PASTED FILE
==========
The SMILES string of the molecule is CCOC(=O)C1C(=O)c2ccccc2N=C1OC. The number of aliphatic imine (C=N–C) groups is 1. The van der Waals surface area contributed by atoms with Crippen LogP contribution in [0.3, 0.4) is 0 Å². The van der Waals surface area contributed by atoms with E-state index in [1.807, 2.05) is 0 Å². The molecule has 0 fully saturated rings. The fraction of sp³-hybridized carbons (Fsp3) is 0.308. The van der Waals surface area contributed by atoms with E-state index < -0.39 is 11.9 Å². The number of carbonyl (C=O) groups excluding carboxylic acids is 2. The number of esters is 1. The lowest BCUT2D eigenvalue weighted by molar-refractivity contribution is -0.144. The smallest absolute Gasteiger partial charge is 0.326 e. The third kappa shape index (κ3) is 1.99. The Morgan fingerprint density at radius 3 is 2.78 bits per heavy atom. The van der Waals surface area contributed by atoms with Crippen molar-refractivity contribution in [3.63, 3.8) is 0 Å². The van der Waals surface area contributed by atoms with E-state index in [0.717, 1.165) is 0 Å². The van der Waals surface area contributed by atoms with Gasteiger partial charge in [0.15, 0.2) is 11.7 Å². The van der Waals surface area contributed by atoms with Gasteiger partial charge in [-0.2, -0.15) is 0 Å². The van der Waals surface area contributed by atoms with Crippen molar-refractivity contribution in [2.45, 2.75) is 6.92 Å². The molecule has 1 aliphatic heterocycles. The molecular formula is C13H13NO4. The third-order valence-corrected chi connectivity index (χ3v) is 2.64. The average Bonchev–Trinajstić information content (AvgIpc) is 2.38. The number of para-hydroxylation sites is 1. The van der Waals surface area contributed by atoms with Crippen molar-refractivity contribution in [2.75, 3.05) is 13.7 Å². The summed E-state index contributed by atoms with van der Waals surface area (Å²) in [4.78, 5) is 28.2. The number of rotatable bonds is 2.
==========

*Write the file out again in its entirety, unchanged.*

The SMILES string of the molecule is CCOC(=O)C1C(=O)c2ccccc2N=C1OC. The number of aliphatic imine (C=N–C) groups is 1. The van der Waals surface area contributed by atoms with Crippen LogP contribution in [0.3, 0.4) is 0 Å². The van der Waals surface area contributed by atoms with E-state index in [1.807, 2.05) is 0 Å². The molecule has 0 fully saturated rings. The fraction of sp³-hybridized carbons (Fsp3) is 0.308. The van der Waals surface area contributed by atoms with E-state index < -0.39 is 11.9 Å². The number of carbonyl (C=O) groups excluding carboxylic acids is 2. The number of esters is 1. The lowest BCUT2D eigenvalue weighted by molar-refractivity contribution is -0.144. The smallest absolute Gasteiger partial charge is 0.326 e. The third kappa shape index (κ3) is 1.99. The Morgan fingerprint density at radius 3 is 2.78 bits per heavy atom. The van der Waals surface area contributed by atoms with Crippen molar-refractivity contribution in [3.63, 3.8) is 0 Å². The van der Waals surface area contributed by atoms with E-state index in [0.717, 1.165) is 0 Å². The van der Waals surface area contributed by atoms with Gasteiger partial charge in [0.15, 0.2) is 11.7 Å². The van der Waals surface area contributed by atoms with Gasteiger partial charge in [-0.2, -0.15) is 0 Å². The van der Waals surface area contributed by atoms with Crippen molar-refractivity contribution in [2.45, 2.75) is 6.92 Å². The molecule has 1 aliphatic heterocycles. The molecular formula is C13H13NO4. The third-order valence-corrected chi connectivity index (χ3v) is 2.64. The average Bonchev–Trinajstić information content (AvgIpc) is 2.38. The number of para-hydroxylation sites is 1. The van der Waals surface area contributed by atoms with Crippen molar-refractivity contribution in [2.75, 3.05) is 13.7 Å². The summed E-state index contributed by atoms with van der Waals surface area (Å²) in [4.78, 5) is 28.2. The number of rotatable bonds is 2.